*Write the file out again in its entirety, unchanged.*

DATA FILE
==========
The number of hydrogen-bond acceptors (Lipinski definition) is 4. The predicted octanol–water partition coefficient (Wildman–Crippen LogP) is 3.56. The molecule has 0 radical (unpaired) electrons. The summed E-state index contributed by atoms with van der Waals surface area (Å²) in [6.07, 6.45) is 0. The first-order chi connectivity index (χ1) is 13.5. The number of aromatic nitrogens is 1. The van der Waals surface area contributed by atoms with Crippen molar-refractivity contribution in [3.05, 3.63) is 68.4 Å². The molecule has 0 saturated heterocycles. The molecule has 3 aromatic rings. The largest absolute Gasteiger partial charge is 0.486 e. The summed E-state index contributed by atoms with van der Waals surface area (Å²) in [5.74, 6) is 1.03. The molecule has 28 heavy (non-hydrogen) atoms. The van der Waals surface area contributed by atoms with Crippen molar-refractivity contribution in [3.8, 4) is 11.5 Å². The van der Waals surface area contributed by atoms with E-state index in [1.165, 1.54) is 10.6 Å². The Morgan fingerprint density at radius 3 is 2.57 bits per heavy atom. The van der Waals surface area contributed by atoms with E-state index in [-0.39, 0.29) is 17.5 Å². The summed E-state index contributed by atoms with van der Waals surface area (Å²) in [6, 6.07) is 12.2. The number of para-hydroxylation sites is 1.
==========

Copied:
The number of hydrogen-bond acceptors (Lipinski definition) is 4. The predicted octanol–water partition coefficient (Wildman–Crippen LogP) is 3.56. The molecule has 0 radical (unpaired) electrons. The summed E-state index contributed by atoms with van der Waals surface area (Å²) in [6.07, 6.45) is 0. The first-order chi connectivity index (χ1) is 13.5. The number of aromatic nitrogens is 1. The van der Waals surface area contributed by atoms with Crippen molar-refractivity contribution in [3.05, 3.63) is 68.4 Å². The molecule has 0 saturated heterocycles. The molecule has 3 aromatic rings. The largest absolute Gasteiger partial charge is 0.486 e. The summed E-state index contributed by atoms with van der Waals surface area (Å²) in [5.74, 6) is 1.03. The molecule has 28 heavy (non-hydrogen) atoms. The van der Waals surface area contributed by atoms with Crippen molar-refractivity contribution in [3.8, 4) is 11.5 Å². The van der Waals surface area contributed by atoms with E-state index in [1.165, 1.54) is 10.6 Å². The Morgan fingerprint density at radius 3 is 2.57 bits per heavy atom. The van der Waals surface area contributed by atoms with E-state index in [-0.39, 0.29) is 17.5 Å². The summed E-state index contributed by atoms with van der Waals surface area (Å²) in [6, 6.07) is 12.2. The number of para-hydroxylation sites is 1.